rebuilding an integrated program commensurate with the scale of past microgravity work by NASA will require that the larger set of priorities identified by the panels also be considered as priorities for implementation. Some of the key issues to be addressed in the integrated research portfolio are the effects of the space environment on life support components, the management of the risk of infections to humans, behavior having an impact on individual and group functioning, risks and effects of space missions on human physiological systems, fundamental physical challenges, applied fluid physics and fire safety, and finally, translational challenges arising at the interface bridging basic and applied research in both the life and physical sciences.
Chapters 4 through 10 identify research questions important both to successful space exploration and to advances in fundamental physics and biology enabled by access to space. These two, very connected concepts—the science enabled by exploration and the science that enables exploration—speak strongly to the powerful role of science within the human spaceflight endeavor. Each recommendation listed in Table 13.1 is identified by the committee as either enabling or enabled by exploration. (Some of the recommended research fits both categories.) Further, the research recommendations are also dependent on and define the resources needed to accomplish identified goals. Those resources include hardware and flight opportunities together with robust ground-based programs that place highly evolved experiments in the best position for success upon access to spaceflight.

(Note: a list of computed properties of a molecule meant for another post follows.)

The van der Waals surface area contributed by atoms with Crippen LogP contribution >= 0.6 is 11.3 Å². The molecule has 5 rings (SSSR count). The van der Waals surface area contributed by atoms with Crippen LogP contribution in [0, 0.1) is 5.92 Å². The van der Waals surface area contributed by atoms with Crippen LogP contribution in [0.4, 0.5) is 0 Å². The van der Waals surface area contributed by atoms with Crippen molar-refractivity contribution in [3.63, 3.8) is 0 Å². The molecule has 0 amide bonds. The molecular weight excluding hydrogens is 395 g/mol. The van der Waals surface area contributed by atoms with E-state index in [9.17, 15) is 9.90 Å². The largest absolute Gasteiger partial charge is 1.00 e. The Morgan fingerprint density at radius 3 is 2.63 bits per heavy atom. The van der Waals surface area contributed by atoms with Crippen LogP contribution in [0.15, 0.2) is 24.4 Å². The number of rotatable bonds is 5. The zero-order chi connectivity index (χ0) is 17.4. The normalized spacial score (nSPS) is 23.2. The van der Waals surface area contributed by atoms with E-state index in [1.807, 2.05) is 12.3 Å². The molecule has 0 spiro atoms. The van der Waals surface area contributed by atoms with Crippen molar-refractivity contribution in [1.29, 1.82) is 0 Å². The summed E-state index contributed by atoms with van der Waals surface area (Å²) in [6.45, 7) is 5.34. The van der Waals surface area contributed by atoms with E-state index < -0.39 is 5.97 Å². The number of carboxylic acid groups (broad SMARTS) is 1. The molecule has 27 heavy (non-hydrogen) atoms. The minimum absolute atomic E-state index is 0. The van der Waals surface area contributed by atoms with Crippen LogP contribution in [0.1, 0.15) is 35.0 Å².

Ultimately, the research recommended in this decadal study must be further prioritized based on future policy developments, a task that the information summarized in Tables 13.2 and 13.3 is meant to facilitate. Examples of how these tables can be used to develop a research portfolio for a mission-focused policy decision and a knowledge-focused policy decision (see Boxes 13.3 and 13.4 below in this chapter) are meant to indicate a possible approach, and not to be prescriptive.
Microgravity research facilities can be divided into two classes: space-based and ground-based. The International Space Station (ISS), discussed in Chapters 3 and 11, is the only space-based facility providing a long-term environment for scientists worldwide to carry out microgravity experiments. Short-term space-based facilities are free-flyers and satellites. Ground-based facilities include parabolic flights, drop towers and sounding rockets, bed rest facilities, accelerators, and medical clinics. A research portfolio that draws on communities of investigators using model organisms, robust technology, and all available ground and flight platforms will greatly facilitate this endeavor. Such an approach will allow solidifying critical new discoveries, decrease the time from selection to flight, shorten the discovery confirmation process, and enhance the outcomes of mission-driven life and physical sciences research.
Ground-based research provides the basis for the design of flight-based research and can, at low cost, address fundamental scientific questions that enable space research and applications by resolving measurement and system feasibility issues. Ground-based fundamental physics research in heat, mass, and momentum transport, materials physics, combustion, and granular materials supports the design of human flight systems and launch capabilities. Space radiation in particular can be simulated well in ground-based laboratories. Accelerators at the NASA Space Radiation Laboratory at Brookhaven National Laboratory produce both high-energy protons and the energetic nuclei of heavier elements, allowing focused, mechanistic studies of the biological consequences for mammalian cells and other relevant model systems (plants, microbes, etc.) of exposure to radiation. Continued availability of space radiation facilities to NASA investigators is critical, as is broad access provided in a timely fashion to meet agency needs.
Aircraft (parabolic zero-gravity flight) and drop towers, which provide a few seconds of microgravity conditions at a time, can enable tests of technical feasibility and also serve as platforms for experiments that can be completed during a single drop or atmospheric flight. For translational programs such as in situ resource utilization (ISRU), analog field tests can be used to demonstrate system interactions, to evaluate repair and maintenance needs,